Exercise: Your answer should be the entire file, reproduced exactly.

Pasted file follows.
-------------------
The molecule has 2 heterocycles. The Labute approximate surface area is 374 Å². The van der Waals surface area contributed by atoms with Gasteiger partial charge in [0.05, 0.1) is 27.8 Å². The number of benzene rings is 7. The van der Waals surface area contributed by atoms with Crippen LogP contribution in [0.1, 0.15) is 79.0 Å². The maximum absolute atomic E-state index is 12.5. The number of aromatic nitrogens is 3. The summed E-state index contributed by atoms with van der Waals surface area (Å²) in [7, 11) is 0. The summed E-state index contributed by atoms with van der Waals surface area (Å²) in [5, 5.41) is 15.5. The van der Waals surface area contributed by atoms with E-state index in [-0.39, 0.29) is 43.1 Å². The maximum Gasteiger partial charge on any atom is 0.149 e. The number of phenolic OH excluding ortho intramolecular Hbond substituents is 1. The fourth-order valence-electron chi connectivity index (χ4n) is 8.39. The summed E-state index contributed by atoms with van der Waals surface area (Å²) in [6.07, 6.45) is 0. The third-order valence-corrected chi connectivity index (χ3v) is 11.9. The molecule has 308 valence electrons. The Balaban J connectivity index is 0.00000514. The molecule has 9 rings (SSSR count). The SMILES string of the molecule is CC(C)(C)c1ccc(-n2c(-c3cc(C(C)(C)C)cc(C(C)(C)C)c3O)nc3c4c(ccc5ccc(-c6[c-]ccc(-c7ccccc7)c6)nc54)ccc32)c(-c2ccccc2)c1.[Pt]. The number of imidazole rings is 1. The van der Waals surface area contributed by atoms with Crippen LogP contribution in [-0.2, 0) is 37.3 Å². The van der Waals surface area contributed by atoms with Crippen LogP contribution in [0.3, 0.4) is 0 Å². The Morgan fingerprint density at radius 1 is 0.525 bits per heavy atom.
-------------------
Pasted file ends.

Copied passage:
The molecule has 2 heterocycles. The Labute approximate surface area is 374 Å². The van der Waals surface area contributed by atoms with Gasteiger partial charge in [0.05, 0.1) is 27.8 Å². The number of benzene rings is 7. The van der Waals surface area contributed by atoms with Crippen LogP contribution in [0.1, 0.15) is 79.0 Å². The maximum absolute atomic E-state index is 12.5. The number of aromatic nitrogens is 3. The summed E-state index contributed by atoms with van der Waals surface area (Å²) in [7, 11) is 0. The summed E-state index contributed by atoms with van der Waals surface area (Å²) in [5, 5.41) is 15.5. The van der Waals surface area contributed by atoms with E-state index in [-0.39, 0.29) is 43.1 Å². The maximum Gasteiger partial charge on any atom is 0.149 e. The number of phenolic OH excluding ortho intramolecular Hbond substituents is 1. The fourth-order valence-electron chi connectivity index (χ4n) is 8.39. The summed E-state index contributed by atoms with van der Waals surface area (Å²) in [6.07, 6.45) is 0. The third-order valence-corrected chi connectivity index (χ3v) is 11.9. The molecule has 308 valence electrons. The Balaban J connectivity index is 0.00000514. The molecule has 9 rings (SSSR count). The SMILES string of the molecule is CC(C)(C)c1ccc(-n2c(-c3cc(C(C)(C)C)cc(C(C)(C)C)c3O)nc3c4c(ccc5ccc(-c6[c-]ccc(-c7ccccc7)c6)nc54)ccc32)c(-c2ccccc2)c1.[Pt]. The number of imidazole rings is 1. The van der Waals surface area contributed by atoms with Crippen LogP contribution in [-0.2, 0) is 37.3 Å². The van der Waals surface area contributed by atoms with Crippen LogP contribution in [0.3, 0.4) is 0 Å². The Morgan fingerprint density at radius 1 is 0.525 bits per heavy atom.